Tag Archive for homophobia

To J. Cole: an open letter from a faggot

Dear Mr. Cole,

I have just listened with interest to the first track, “Villuminati” from your new Born Sinner album; and my attention was caught most not by the excellent beat or your finely-tuned flow, but by a couple of lyrics early in the song. They were these:

“My verbal AK slay faggots and I don’t mean not disrespect
Whenever I say faggot, okay faggot? Huh, don’t be so sensitive
If you want to get fucked in the ass
That’s between you and whoever else’s dick it is, pause
Maybe that line was too far
Just a little joke to show how homophobic you are
And who can blame ya?”

Well, let’s take this line by line.

• The first thing is that I’m not sure that you mean no disrespect. Calling for my slaying, whether metaphorically or otherwise, isn’t the most cordial of greetings.

• There’s also the issue of the word “faggot”, which when said in such an apparently aggressive fashion as this is pretty much the same as a racist cop calling me “nigger”.

• There then follows a blanket assumption about what gay men do in bed. Of course, an ignorant heterosexual man’s analysis of gay sex between two men is about as welcome as a woolly sweater in a steam room, but thank you for giving us your two cents. Actually – wait. No thank you. No thank you at all. Please close our bedroom door, we didn’t ask you to open it.

• It’s a strange claim that, by drawing attention to your prejudice, I myself am prejudiced: “Just a little joke to show how homophobic you are”. I would also suggest that, when you have more than 3.8million Twitter followers as you currently do, then such a “little joke” is not in fact so little, and that’s why I am responding to it.

Mr. Cole, two things are almost entirely certain about this letter to you. The first is that you will not read it. The second is that you will not care. As a result, I have decided to write it merely for the record. The truth is, of course, that two gay men having sex is absolutely no threat to your career. What is a far greater threat to your career, at present, is the pressure to produce outstanding material in the lull helpfully provided by the absence of Jay Electronica. That should be the greatest focus of your attention.

It’s early days to say so, but your views on gay men may do some damage to your legacy. Of course, two of the reasons that you enjoy the platform you currently do in the USA – “a young black man with a college degree” – are James Baldwin and Bayard Rustin, two great human beings who knew a thing or two about the word “legacy”. They were both gay black men, and their names ring through the ages. Time will tell if yours does the same.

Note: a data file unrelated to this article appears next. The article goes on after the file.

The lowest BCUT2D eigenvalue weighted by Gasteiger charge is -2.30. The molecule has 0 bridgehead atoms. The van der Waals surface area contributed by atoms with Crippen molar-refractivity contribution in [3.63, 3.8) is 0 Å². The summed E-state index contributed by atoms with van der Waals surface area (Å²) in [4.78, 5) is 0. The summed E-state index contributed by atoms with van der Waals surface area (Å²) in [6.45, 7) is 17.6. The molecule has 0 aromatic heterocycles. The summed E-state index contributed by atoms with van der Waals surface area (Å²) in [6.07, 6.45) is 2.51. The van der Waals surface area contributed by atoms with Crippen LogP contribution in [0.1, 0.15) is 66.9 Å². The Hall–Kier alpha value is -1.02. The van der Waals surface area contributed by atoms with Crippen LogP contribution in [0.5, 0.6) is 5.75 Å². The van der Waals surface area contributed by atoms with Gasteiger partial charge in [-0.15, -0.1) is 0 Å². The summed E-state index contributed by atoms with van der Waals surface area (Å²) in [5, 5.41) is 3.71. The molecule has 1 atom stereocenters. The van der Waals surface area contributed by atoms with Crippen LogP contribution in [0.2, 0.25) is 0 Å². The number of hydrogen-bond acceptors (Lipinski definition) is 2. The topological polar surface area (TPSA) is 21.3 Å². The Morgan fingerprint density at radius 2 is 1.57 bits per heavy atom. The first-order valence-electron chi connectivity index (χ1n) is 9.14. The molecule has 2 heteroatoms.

Musa Okwonga

Euro 2012 gives us a new noun: the “cassano”

Euro 2012 has so far been an extraordinary tournament, for so many reasons. We have seen passing, playmaking and finishing of the highest order; we have seen two of the game’s elder statesmen, Andrea Pirlo and Andriy Shevchenko, at their most lethal; we have seen the Dutch undone, the Spanish stymied, the Germans surging. And that’s only on the field. Off the field, we’ve seen civil unrest, and vigorously-denied allegations of racism. But that’s not all. Euro 2012 has also given us a new noun: a “cassano”.

This noun is named after Antonio Cassano, the Italy forward who this Tuesday was asked what he thought of the rumour that there were two metrosexuals and one homosexual in his squad. He was somewhat wary of the query – “the (national) coach had warned me that you would ask me this question,” he said – but was still game enough to give an honest response. “If I say what I think … I hope there are none”, he replied. “But if there are queers here, that’s their business.”

These comments had the predictable effect. Cassano, seeing the media ablaze, quickly issued a fire blanket of a press release. “I am sincerely sorry that my comments have caused controversy and protests among gay groups”, he said. “Homophobia is not a point of view that I share. I didn’t want to offend anyone and I absolutely don’t want to put a person’s sexual freedom under discussion. I only said that it was a problem which was nothing to do with me and I don’t let myself express judgments on other people’s choices, which should all be respected.”

This press release is a textbook cassano: a retraction of an offensive statement, a retraction which occurs even faster than that very famous Dutch dragback. Typically speaking, a cassano is beautifully drafted, yet strangely unsatisfactory, as if it did not truly acknowledge the degree of offence that was caused. It wasn’t only “gay groups” – read, special interest whingers – that were put out by the forward’s words. It was a whole lot of regular people. What’s more, the presence of gay people in a football squad should not be “a problem”, as was implied in the cassano; and given the apparent contempt with which the Italian used the word “queer”, it seems unlikely that his press release was prompted by a genuine change of heart.

This is not his finest few hours, it must be said; and most people seem content to let the matter rest there. In the wider scheme of things, then, let’s look on the bright side. This forward, who has produced several memorable moments since he first emerged at Bari, has given us a new word, and has thus added to his legacy in the unlikeliest of ways.